A district court judge ruled that North Carolina's attempt to offer "Choose Life" plates is unconstitutional because it is "viewpoint discrimination in violation of the First Amendment."
In the wake of historic victories for gay rights supporters in last month's elections, a pair of USA Today/Gallup Polls find growing acceptance among Americans toward gay men and lesbians -- and soaring optimism among gay Americans that issues involving homosexuality will one day no longer divide the nation.
The Supreme Court will hear a case on California's Proposition 8 and a New York case on the federal Defense of Marriage Act.
We say: The Catholic church teaches that the economy is made for the people, not the other way around. The government would be wise to follow that idea.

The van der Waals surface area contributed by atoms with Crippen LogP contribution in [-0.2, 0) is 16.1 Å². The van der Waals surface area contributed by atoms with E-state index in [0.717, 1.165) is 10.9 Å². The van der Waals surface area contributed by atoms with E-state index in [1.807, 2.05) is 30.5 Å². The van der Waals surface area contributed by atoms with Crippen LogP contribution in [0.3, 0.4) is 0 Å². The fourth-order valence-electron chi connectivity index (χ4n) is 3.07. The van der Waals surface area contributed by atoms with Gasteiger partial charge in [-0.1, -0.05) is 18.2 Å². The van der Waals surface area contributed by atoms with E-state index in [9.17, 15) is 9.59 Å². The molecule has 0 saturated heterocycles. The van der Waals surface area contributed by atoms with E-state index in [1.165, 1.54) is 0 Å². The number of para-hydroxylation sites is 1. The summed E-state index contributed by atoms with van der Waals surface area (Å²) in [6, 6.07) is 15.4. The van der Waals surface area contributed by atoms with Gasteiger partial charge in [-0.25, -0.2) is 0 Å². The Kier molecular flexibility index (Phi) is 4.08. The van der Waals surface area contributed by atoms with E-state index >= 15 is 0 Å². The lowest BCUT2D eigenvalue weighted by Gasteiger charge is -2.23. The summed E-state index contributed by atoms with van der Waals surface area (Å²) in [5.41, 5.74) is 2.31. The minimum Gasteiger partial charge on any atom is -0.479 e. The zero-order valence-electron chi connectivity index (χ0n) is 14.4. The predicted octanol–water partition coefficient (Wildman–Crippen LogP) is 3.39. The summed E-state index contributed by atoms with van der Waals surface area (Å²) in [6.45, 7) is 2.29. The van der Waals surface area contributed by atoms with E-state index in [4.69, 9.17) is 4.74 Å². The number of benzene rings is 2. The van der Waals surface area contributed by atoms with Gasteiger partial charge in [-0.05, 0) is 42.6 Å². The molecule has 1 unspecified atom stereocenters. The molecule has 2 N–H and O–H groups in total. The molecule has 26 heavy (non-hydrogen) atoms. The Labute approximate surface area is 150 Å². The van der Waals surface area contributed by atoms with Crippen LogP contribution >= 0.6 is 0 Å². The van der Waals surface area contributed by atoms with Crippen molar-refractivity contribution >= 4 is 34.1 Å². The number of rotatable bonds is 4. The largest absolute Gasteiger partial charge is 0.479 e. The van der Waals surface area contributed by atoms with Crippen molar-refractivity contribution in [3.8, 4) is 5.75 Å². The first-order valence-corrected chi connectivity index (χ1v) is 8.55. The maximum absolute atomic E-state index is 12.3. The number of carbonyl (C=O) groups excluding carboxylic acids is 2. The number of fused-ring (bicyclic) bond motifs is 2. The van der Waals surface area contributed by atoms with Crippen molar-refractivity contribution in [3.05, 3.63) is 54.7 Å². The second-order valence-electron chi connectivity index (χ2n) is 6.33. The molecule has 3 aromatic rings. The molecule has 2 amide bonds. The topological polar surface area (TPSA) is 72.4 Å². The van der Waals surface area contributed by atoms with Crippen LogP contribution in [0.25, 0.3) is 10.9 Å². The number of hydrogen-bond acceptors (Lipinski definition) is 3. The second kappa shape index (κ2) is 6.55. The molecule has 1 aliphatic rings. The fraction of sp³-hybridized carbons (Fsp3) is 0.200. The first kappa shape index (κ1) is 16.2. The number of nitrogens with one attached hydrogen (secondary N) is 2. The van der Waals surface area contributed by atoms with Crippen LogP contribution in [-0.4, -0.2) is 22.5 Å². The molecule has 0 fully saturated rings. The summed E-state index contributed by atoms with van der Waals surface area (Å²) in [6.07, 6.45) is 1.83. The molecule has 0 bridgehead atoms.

A federal court in Indiana has rejected atheists' requests to preside at wedding ceremonies, saying only clergy or public officials are licensed to solemnize marriages.
The poll showed that almost two-thirds of Americans believe businesses should be required to provide the coverage for free, even if contraception conflicts with the owner's religious ethics.
The Supreme Court cleared the way Monday for a federal appeals court to take up a challenge to the Affordable Care Act, reopening one lawsuit filed by groups opposing elements of the law.
Column: Do those who grieve for and those celebrate the election results have anything in common? Are we headed for the next civil war?
New York Cardinal Timothy Dolan, the head of the U.S. bishops’ conference, has insinuated that Catholics who voted for Republican presidential candidate Mitt Romney are more adherent to their faith than those who voted for President Barack Obama, a Democrat.
Dolan, who is seen by many as the de facto leader of the country’s some 77 million Catholics, makes the connection between faith and politics in a Nov. 15 column in his archdiocesan newspaper, Catholic New York, titled “Looking Back at Election Day.”
According to exit polls, Obama won the Catholic vote, 50 percent to 48 percent. But a closer look shows Obama's support among Latinos went up 74 percent this year.